English teacher Jon Degitz thrown into Speech and Debate

 By Jasmine Fortier, Staff Writer


 Degitz's displays his newfound love of debate.

   Current English 10 educator Jon Degitz agreed to become Carroll High School’s Speech and Debate teacher two weeks before school started in the beginning of the 2015-2016 school year, due to the previous teacher’s transferring of schools.

   The only requirement to teach Speech and Debate classes is that the teacher has an English teaching degree, which allowed Degitz to accept the position with little knowledge or experience in the field. Despite this, he felt he was ready to take on a new role.

   “Well I was excited,” Degitz said. “I like new challenges, but I was also a little bit nervous, because I wanted to do a really good job as a teacher. I wanted to make sure if it was something I was going to take on that I would be good at it.”

   Degitz was able to become a better Speech and Debate teacher with the help of his students, close friends, and trusted sources. He also had to essentially become a researcher so he could be well versed in the topics he was teaching his students. Degitz wanted to be able to be knowledgeable on the subject and be able to communicate it well to his classes.

   Unlike Debate, Degitz had a better, although small background in Speech, as he had to take it in college. Debate though was very different to him. It was something new – a topic he was ready to dive into full heartedly.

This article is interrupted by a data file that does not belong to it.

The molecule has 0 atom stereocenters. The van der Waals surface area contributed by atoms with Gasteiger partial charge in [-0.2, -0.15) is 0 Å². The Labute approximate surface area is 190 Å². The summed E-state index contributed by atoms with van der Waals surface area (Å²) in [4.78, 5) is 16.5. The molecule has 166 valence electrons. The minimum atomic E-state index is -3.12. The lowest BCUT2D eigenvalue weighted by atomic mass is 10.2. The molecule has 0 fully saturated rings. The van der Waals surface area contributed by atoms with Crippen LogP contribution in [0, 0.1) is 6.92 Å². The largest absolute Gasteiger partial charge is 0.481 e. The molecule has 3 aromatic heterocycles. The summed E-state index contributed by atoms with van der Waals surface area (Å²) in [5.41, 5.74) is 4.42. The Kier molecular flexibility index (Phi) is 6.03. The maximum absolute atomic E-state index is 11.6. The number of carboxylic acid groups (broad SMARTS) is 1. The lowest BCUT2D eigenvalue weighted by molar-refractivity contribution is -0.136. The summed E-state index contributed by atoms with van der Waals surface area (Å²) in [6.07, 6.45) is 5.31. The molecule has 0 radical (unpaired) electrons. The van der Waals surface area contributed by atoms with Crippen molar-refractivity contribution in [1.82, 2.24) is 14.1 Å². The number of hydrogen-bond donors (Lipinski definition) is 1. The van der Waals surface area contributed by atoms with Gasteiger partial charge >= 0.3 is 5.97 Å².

“I was really excited to learn something new,” Degitz said. “I had some persuasive tips and strategies, things that I’d used in my English class previously, but I really tried to apply them to the debate world.”

   In the Debate class, Lincoln Douglas was his hardest project to conquer with his students. Degitz was not very well versed in the structure and timing of it, making the technicalities and rules somewhat difficult to work into the classroom at first.

   Degitz’s favorite Debate project ended up being student Congress. He had his students write their own bills and vote on the ones they would use during the Congress session, having them express their creativity along with found evidence.

   As the debate events are usually heavily structured, Degitz managed to alter them to be looser and less rigid a difference from the competition forms so students could more easily understand them. One of the debates being the balloon debates where the students became a character or person in history and debated amongst each other who should be thrown off the hot air balloon first so it would not sink. 

   In Speech class, to help introduce students to each other, Degitz had them prepare PowerPoints that introduced something they were interested in or loved. This allowed them to become more comfortable with one another and understand certain points in their speeches they needed to improve during the semester.

   Despite the challenges of the year, Degitz’s managed to learn new things and make something out of it.

   “I feel really blessed and fortunate to have had such great students in my class,” Degitz said. “They were so understanding and supportive.”